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  1. present participle of seem


seeming (comparative more seeming, superlative most seeming)

  1. Appearing to the eye or mind (distinguished from, and often opposed to, real or actual).
    Synonyms: apparent, ostensible
    seeming friendship
    • c. 1596–1599, William Shakespeare, “The Second Part of Henry the Fourth, []”, in Mr. William Shakespeares Comedies, Histories, & Tragedies: Published According to the True Originall Copies (First Folio), London: Printed by Isaac Iaggard, and Ed[ward] Blount, published 1623, OCLC 606515358, [Act V, scene ii]:
      O, good my lord, you have lost a friend / And I dare swear you borrow not that face / Of seeming sorrow—it is sure your own.
    • 1671, Aphra Behn, The Amorous Prince, or, The Curious Husband, London: Thomas Dring, Act II, Scene 5, pp. 32-33,[1]
      I'le hide my anger in a seeming calm,
      And what I have to do, consult the while,
      And mask my vengeance underneath a smile.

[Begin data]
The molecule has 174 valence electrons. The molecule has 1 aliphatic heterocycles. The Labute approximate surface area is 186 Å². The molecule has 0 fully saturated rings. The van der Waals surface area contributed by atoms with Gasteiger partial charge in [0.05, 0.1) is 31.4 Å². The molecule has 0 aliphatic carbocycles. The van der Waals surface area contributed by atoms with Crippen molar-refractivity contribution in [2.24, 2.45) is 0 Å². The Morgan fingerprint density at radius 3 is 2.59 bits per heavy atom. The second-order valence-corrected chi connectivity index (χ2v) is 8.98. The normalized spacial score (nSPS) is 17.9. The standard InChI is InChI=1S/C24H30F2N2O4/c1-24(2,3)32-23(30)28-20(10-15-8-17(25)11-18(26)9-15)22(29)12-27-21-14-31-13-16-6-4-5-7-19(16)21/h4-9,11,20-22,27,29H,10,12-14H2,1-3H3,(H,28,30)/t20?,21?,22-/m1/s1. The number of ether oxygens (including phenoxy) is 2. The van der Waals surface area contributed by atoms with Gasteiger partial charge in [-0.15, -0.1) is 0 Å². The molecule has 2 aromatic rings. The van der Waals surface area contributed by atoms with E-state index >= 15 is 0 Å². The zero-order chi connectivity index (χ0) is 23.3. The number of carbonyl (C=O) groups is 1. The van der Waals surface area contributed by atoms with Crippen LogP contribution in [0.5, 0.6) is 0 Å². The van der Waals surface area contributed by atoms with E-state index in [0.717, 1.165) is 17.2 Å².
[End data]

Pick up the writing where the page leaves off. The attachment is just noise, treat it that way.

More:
• 1765, Oliver Goldsmith, Essays, London: W. Griffin, Essay 18, p. 150,[2]
      Of all the English philosophers, I most reverence Bacon, that great and hardy genius: he it is who, undaunted by the seeming difficulties that oppose, prompts human curiosity to examine every part of nature;
    • 1876, George Eliot, Daniel Deronda, Chapter 27,[3]
      [] she was overcome like the thirsty one who is drawn toward the seeming water in the desert []
    • 1955, J. R. R. Tolkien, The Return of the King, Houghton Mifflin Harcourt, 2012, Chapter 10,[4]
      [] though they marched in seeming peace, the hearts of all the army, from the highest to the lowest, were downcast, and with every mile that they went north foreboding of evil grew heavier on them.
    • 2020 August 4, Richard Conniff, “They may look goofy, but ostriches are nobody’s fool”, in National Geographic Magazine[5]:
      Fields (or “camps”) enclosed by chest-high wire fences now contain thousands of ostriches in seeming harmony, sometimes spread out like feathered chess pieces, sometimes seated in clusters.

Derived terms[edit]



seeming (countable and uncountable, plural seemings)

  1. Outward appearance.
  2. (obsolete) Apprehension; judgement.
    • 1604, Richard Hooker, Of the Lawes of Ecclesiasticall Politie, London, Preface, p. 39,[8]
      Nothing more cleare vnto their seeming, then that a new Jerusalem being often spoken of in Scripture, they vndoubtedly were themselues that newe Ierusalem,
    • 1667, John Milton, Paradise Lost, Book 8, lines 736-738,[9]
      [] in her ears the sound
      Yet rung of his perswasive words, impregn’d
      With Reason, to her seeming, and with Truth;